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How the Lateran Treaty made the Catholic Church into a state How the Lateran Treaty made the Catholic Church into a state

Mussolini's boasted that the Lateran Treaty would “bury” the worldly power of the pope, but it permitted just the opposite, even serving as a springboard to vault the Church into international bodies. And as a comedienne discovered in 2008, this Treaty still threatens Italians with five years in prison for a joke about the Pope.

Until 1860 Pope Pius IX ruled over his Papal States which stretched across the Italian peninsula, dividing it in two. The following year, when urged to accept a peaceful settlement to avoid an armed assault he indignantly refused. Even after the Pope’s subjects voted overwhelmingly to join Italy, he remained adamant: “This corner of the earth is mine; I received it from Christ”. [1]

In 1871 Italy was finally unified by absorbing the Papal States. The Pope, now deposed as King of Rome, retreated behind the walls of the Vatican, where he continued to fight the Italian state with every means at his disposal.

He excommunicated the King of Italy. He had long railed against the secular values of the Italian kingdom. In his 1864 Syllabus of Errors he had already condemned more than eighty “errors and perverse doctrines” including separation of church and state, a free press and secular education. Most Italians understood such “errors” to be presented “as a none too oblique condemnation of the Italian Kingdom”. [2] Pope Pius IX also directly forbade Catholics to participate by way of voting or any political involvement in the workings of the “godless” Italian state.

After the unification of Italy, for 58 years a succession of popes refused to acknowledge the new country that had swallowed up the papal kindom. They refused to even set foot on its soil. With pathos Pius IX depicted his own boycott as a tale of persecution and talked of being a “prisoner in the Vatican”.

In 1929 the long wait finally paid off when Mussolini proved willing to enter an alliance with the Vatican. A precondition of the negotiations was destruction of the parliamentary Catholic Italian Popular Party. Pius XI disliked political Catholicism because he could not control it. Like his predecessors, he believed that Catholic party politics brought democracy into the church by the back door. The demise of the Popular Party caused a wholesale shift of Catholics into the Fascist Party and the collapse of democracy in Italy. [3] A few years later the Pius would follow the same concordat strategy with Hitler to disband the democratic Catholic party there. Eliminating the Catholic Centre-right party helped give Hitler the majority he needed in the last free election before he shut down German democracy. 

The Pacts between Mussolini and the Vatican are named after the Lateran Palace in Rome where they were signed. This palace, which adjoins the Basilica of St. John Lateran, was built by a Renaissance pope. (It still has the little pavilion on the roof to look like a good nesting site and lure pigeons for the pope's dinner.) Article 13 of the Lateran Conciliation Treaty gives the Vatican extraterritorial ownership of both the Basilica and Palace.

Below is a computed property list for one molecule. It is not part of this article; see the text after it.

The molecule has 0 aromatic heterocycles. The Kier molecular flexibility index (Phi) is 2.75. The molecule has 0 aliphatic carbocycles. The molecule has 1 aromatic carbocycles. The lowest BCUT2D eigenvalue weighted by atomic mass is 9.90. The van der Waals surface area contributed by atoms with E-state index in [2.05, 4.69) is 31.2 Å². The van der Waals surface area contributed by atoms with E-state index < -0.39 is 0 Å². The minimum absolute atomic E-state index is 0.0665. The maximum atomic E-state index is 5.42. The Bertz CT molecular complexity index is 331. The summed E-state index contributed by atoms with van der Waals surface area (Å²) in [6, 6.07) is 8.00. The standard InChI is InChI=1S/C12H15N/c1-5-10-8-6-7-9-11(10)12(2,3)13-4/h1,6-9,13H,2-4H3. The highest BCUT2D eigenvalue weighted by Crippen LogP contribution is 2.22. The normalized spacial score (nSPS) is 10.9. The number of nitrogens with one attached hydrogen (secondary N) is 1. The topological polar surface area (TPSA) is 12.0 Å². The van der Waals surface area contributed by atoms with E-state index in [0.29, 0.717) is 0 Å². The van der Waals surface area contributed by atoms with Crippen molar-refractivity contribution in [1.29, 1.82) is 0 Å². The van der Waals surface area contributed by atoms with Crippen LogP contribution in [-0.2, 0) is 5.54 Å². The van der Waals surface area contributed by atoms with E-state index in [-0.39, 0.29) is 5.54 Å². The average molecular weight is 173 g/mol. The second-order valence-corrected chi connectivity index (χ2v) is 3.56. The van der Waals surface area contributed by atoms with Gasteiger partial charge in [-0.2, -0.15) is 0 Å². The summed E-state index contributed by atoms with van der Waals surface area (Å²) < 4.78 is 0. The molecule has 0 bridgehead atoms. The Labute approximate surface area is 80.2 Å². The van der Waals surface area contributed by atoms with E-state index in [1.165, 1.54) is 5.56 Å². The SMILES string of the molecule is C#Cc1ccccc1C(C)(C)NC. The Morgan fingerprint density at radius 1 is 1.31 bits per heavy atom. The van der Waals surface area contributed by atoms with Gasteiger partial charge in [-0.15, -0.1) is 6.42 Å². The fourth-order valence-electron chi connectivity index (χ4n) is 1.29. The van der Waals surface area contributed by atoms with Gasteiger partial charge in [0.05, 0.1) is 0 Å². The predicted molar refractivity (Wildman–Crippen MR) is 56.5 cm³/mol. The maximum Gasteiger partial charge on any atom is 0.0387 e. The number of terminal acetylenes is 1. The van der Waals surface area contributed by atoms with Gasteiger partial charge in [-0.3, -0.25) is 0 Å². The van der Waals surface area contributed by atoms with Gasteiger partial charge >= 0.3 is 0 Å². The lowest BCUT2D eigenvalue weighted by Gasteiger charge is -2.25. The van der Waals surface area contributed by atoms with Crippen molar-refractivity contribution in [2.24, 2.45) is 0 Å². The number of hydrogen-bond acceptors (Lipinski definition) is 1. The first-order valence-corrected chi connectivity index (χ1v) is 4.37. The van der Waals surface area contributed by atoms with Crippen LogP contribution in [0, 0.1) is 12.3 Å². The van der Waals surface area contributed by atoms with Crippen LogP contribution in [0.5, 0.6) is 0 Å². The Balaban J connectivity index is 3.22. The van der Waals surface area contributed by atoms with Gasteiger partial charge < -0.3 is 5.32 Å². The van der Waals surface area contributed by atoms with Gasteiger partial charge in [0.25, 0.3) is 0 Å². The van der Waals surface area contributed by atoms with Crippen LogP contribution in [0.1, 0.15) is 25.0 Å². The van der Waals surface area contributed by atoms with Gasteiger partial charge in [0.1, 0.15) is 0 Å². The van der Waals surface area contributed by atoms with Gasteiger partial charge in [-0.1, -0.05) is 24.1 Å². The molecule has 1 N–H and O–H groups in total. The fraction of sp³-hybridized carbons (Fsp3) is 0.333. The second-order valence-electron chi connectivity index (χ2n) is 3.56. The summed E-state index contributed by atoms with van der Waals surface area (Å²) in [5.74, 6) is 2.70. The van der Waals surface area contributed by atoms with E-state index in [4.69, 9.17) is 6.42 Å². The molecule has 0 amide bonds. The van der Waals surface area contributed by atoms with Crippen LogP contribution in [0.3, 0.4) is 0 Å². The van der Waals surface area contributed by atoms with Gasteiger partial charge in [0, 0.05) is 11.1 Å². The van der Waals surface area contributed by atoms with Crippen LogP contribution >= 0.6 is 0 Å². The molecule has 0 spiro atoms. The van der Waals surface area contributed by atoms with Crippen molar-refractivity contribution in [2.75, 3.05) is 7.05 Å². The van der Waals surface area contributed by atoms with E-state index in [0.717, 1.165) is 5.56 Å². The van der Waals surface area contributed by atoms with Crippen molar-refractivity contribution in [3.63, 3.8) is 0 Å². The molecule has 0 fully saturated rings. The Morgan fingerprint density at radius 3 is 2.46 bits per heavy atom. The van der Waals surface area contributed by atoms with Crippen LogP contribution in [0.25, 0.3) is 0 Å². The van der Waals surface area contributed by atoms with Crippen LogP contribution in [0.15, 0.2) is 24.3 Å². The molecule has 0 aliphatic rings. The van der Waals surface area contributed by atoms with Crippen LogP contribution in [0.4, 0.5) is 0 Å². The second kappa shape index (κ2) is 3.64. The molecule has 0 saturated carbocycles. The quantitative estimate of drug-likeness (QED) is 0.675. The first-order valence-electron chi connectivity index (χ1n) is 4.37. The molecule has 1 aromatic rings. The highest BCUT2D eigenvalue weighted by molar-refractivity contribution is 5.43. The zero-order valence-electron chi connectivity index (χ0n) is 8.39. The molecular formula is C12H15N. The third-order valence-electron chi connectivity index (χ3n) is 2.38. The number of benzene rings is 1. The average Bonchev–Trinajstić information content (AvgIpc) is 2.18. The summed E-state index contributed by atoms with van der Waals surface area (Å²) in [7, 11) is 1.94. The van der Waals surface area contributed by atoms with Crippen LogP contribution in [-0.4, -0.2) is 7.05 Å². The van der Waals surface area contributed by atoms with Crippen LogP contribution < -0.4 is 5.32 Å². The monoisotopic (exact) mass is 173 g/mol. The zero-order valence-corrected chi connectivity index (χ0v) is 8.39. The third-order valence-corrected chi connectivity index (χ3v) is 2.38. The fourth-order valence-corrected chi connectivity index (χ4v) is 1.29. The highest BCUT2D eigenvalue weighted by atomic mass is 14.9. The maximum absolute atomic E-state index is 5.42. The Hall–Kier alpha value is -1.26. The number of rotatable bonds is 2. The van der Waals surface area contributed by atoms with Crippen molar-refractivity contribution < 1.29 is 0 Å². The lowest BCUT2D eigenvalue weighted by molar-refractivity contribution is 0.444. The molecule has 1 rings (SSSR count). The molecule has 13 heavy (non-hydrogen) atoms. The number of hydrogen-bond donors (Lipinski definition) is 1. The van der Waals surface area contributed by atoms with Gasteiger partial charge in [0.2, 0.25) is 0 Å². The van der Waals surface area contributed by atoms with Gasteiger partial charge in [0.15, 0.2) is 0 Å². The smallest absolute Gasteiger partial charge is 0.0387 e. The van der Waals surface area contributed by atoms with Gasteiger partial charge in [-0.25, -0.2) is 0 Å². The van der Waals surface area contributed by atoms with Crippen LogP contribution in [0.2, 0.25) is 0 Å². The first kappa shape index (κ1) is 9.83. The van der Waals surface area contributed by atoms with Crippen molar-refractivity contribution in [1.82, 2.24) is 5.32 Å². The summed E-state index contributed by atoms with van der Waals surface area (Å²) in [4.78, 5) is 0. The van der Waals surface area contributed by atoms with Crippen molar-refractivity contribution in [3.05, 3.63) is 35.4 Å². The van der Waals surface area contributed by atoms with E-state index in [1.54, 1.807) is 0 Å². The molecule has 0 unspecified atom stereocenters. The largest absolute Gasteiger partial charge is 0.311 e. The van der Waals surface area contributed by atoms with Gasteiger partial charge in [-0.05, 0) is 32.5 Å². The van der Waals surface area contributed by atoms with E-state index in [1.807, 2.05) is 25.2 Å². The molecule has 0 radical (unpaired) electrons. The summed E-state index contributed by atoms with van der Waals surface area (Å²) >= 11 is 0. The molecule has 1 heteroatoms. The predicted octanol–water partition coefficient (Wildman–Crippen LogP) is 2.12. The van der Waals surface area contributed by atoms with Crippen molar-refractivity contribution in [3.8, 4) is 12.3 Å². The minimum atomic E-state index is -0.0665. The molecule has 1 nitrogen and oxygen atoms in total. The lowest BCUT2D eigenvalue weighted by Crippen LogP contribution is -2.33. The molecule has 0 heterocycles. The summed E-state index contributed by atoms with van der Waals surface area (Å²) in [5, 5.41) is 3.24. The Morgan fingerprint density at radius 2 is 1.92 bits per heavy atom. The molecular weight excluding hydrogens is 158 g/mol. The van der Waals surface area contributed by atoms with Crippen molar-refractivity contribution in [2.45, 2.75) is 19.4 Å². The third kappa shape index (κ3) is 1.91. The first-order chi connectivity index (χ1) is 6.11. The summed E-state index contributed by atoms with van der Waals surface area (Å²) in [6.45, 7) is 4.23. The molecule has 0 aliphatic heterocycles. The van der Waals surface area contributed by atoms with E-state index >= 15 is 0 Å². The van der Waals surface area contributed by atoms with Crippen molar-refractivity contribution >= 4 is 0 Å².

The Lateran Pacts signed by Mussolini on 11 February 1929, had three parts: a political treaty (giving the Vatican its own micro-state), a financial convention (giving the Vatican reparations) and a concordat (giving privileges within Italy, for instance by letting the Church influence public education). In return for all of this Mussolini received Vatican recognition of the Kingdom of Italy — of which he happened to be the dictator. Through the Lateran Pacts, as a contemporary account noted, “Mussolini has achieved a great diplomatic success, perhaps the greatest of his career.” [4] Four years later the Vatican would legitimise another dictator, Hitler, also for the price of a legal pact from which it still profits today. [5]

A national holiday was proclaimed to celebrate this propaganda coup. [6] With the Lateran Pacts “the divided allegiance of many Italians between church and state [was] a thing of the past”. [7]

Henceforth the two powers would present a united front, at least in public. Although Pius XII had moral doubts about Mussolini's attack on Ethiopia, he didn't voice them, even to the dictator. Instead, the Vatican fostered this valuable alliance and on the “Day of Faith” in 1935, the Italian Church actively supported the war effort by helping Mussolini in his nation-wide drive to collect gold wedding rings. [8]

Lateran Pacts still threaten prison for a joke about the Pope

Although there have been revisions, the Lateran Pacts remain in effect today. Italians are still bound by them, as an Italian comedienne discovered in 2008 after she made a joke about the Pope for his anti-gay stance. She found that she had unwittingly contravened Article 8 of the 1929 Conciliation Treaty, an offence which can bring five years in prison for public insults against the pope “whether by means of speeches, acts, or writings”.

Eventually she was exonerated in a way which avoided challenging the Treaty. The Italian Minister of Justice decided not to proceed with the prosecution, “knowing the depth of the Pope's capacity for forgiveness”. This managed to defuse the outrage while, at the same time, retaining the threat. After all, intimidation is the real aim of charging people with offences such as “blasphemy”, “religious defamation” and “offending the honour of the sacred and inviolable person” of the pope. [9]